“Hello?” I’m kind of shy about people I like. I don’t know if I would have the courage to make a big speech about how much I was influenced by her. I would probably try to play it cool but I hope I get to meet her. One day.
What is it about hip-hop that resonates with you so much?
I love songwriting in general and storytelling. Rappers are some of the best songwriters. There’s so much more room to say what you want to say than in a regular song and you have to be particularly clever to be a great rapper.
Speaking of hip-hop and storytelling, have you seen the musical Hamilton? It uses hip-hop music to tell the story of an American founding father, Alexander Hamilton.
No, I haven’t, but I have heard about it. It’s pretty disappointing but I’ve been to New York so many times and I’ve actually never seen a show on Broadway. Ever. Isn’t that terrible? I actually got down there one time in the pouring rain to see Wicked and it was sold out.
Do you like musicals?
I like some of the old Disney movies, especially the jazzy ones. But I haven’t seen any of them on Broadway. I think I’d be a fan. I like Mary Poppins, that’s one of my favourite movies.
Speaking of fans, you’ve mentioned to Vogue that Jessica Alba is one of your most surprising fans. Why is that?
I don’t know if she’s still a fan but, back in the day, I had a song called Pu$$y and she posted it on her Facebook and said she liked it. I was definitely surprised because I think of Jessica Alba as somebody regal and graceful, and that was such a crass, ridiculous song. I suppose I just didn’t think someone so graceful would appreciate something so crass. But that’s cool.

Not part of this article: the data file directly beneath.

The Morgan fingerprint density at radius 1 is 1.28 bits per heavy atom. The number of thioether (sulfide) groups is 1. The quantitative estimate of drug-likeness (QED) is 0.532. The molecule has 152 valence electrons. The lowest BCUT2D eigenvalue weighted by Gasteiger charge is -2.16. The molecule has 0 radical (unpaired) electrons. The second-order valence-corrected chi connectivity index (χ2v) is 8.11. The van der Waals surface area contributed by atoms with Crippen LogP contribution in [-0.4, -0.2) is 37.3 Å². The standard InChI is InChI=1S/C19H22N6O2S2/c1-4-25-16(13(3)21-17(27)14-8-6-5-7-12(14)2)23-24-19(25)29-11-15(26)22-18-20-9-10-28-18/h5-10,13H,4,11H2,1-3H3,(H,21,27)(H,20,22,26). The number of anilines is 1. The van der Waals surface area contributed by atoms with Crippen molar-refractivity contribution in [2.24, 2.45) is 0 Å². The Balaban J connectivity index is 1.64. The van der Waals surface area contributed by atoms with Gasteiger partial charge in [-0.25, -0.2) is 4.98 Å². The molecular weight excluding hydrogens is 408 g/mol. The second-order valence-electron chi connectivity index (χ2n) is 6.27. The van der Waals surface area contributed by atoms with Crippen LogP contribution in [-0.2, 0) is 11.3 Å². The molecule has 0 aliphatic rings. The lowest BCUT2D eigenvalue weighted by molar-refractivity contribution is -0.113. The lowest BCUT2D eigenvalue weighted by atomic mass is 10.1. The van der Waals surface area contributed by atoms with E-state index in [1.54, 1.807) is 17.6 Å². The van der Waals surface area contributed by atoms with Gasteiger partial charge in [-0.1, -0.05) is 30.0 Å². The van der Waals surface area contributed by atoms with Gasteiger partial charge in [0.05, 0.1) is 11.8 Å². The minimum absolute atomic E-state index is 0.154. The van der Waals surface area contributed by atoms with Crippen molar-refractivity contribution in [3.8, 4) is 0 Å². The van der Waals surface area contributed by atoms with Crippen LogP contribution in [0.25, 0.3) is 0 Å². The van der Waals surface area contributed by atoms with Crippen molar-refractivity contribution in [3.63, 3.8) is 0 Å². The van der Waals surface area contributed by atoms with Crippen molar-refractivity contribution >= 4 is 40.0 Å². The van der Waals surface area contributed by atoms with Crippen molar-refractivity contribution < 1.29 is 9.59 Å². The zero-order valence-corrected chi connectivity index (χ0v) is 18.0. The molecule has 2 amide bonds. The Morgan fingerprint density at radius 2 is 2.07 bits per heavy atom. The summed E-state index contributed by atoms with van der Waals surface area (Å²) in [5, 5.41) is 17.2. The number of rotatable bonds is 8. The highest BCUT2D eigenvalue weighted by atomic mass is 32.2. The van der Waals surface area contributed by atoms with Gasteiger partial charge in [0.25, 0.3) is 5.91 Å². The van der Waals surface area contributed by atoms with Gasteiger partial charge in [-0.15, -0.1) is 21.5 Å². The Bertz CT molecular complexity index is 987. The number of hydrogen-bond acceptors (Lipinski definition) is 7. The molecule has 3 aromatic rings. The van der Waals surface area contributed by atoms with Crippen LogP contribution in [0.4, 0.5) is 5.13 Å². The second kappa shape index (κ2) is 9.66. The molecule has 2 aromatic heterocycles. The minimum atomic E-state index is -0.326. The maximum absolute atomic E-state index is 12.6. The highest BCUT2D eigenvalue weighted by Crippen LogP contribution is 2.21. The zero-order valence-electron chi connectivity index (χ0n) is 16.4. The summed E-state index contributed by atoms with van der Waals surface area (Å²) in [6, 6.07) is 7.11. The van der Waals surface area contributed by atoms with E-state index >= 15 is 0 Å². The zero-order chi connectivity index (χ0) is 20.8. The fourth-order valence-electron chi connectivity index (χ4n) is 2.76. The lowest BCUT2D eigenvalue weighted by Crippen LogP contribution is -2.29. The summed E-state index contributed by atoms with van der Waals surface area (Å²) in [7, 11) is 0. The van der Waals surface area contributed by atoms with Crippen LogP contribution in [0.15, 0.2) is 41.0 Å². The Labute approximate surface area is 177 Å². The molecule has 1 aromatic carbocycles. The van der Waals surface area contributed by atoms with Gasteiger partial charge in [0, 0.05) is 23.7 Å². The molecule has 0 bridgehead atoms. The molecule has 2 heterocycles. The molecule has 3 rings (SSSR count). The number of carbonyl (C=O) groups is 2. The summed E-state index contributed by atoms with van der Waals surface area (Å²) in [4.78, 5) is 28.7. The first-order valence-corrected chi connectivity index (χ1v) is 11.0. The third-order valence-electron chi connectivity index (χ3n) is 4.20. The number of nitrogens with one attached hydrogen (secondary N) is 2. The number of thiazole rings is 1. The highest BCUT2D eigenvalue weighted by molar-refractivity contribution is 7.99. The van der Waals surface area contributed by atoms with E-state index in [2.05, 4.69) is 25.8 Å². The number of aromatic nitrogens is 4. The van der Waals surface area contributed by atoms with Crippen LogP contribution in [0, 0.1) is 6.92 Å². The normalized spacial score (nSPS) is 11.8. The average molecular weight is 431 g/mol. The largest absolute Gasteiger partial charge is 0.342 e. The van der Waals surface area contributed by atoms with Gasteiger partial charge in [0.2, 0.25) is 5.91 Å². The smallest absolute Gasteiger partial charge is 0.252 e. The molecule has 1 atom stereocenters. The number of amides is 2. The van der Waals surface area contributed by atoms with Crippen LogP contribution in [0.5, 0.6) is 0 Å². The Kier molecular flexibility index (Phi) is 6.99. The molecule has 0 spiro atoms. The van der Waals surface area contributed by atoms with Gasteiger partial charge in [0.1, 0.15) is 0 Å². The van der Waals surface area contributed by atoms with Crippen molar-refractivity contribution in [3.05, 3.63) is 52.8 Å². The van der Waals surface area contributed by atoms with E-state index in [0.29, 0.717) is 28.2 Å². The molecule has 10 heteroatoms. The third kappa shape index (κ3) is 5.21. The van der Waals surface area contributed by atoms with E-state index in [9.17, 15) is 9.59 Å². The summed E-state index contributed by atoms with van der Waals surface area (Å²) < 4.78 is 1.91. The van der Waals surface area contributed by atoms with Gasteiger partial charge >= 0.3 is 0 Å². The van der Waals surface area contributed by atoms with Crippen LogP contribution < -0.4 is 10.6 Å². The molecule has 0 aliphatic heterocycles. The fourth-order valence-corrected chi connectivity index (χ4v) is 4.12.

It seems your whole life has been about you not fitting into the mould and it’s great that your music allows others to live outside of categories.
I hate the whole “what people expect you to do” thing. I don’t know one person who sticks to the box of what you’re supposed to like and do. Everybody I know likes all kinds of different things. It’s cool to give people the confidence to say whatever they like out loud.
Your breakout line in Fancy, you rapped “First things first I’m the realest”. Have you ever regretted being so real, especially with the Internet?
Not really. I can’t imagine someone talking to me and I just say, “no comment.” I just think that makes for such a boring person and I’m not a boring person. I would never aspire to being a boring person or regret being a ridiculous one.
You mentioned that your rise to fame was partly thanks to the Internet but you’ve recently tweeted how out of touch you feel with new changes to Twitter and Snapchat. Do you feel pressure to keep up with technology?
I’m a dinosaur now. I feel like I would have no problem in keeping up with technology if I could use it without having everything I say turned into an article for somebody to write and, in turn, for somebody else to read. I think if I was a normal person using social media, I would have Snapchat and understand it but I feel I almost have to disconnect to be sane.
Much has been made about your solo journey from Mullumbimby to Miami at age 16, but it was an incredibly brave move. What gave you the courage to do it and to keep at it even when things were rough?
There were plenty of times where I was homesick. I always enjoyed every minute of being here in America but it did take a long time to adjust. I just always had big aspirations and it seemed illogical to me to take logical steps to achieve something as extreme as what I wanted. It wasn’t scary.
What will scare you?
I’d be more scared to sit in an office my entire life. Living a life where you almost know what to expect every day scares the shit out of me. Even if I weren’t a musician, I don’t think I would fit into any traditional work environment.
Would you consider yourself a role model?
As a role model, I don’t think I’m a great one. I would let my child listen to my music and I think I’m a cool person. I think I have a good message. I consider what I do knowing there are younger people watching me and there are things I wouldn’t do on stage anymore, but I don’t sit in the studios wondering what somebody’s mom would say about my lyrics.
What would you like your legacy to be?
I hope I’m just somebody who inspires other people to think outside the box and do that unapologetically.
Photography / Dennis Leupold
Creative direction and styling / Paris Libby
Photography assistants / Joel Perez, Winston Kingston and Alex Joliceur
Styling assistant / Alison Sherman
Make-up / Lora Arellano at Cloutier Remix
Hair / Kiyah Wright at Exclusive Artists Management
Location / Hollywood Hills, California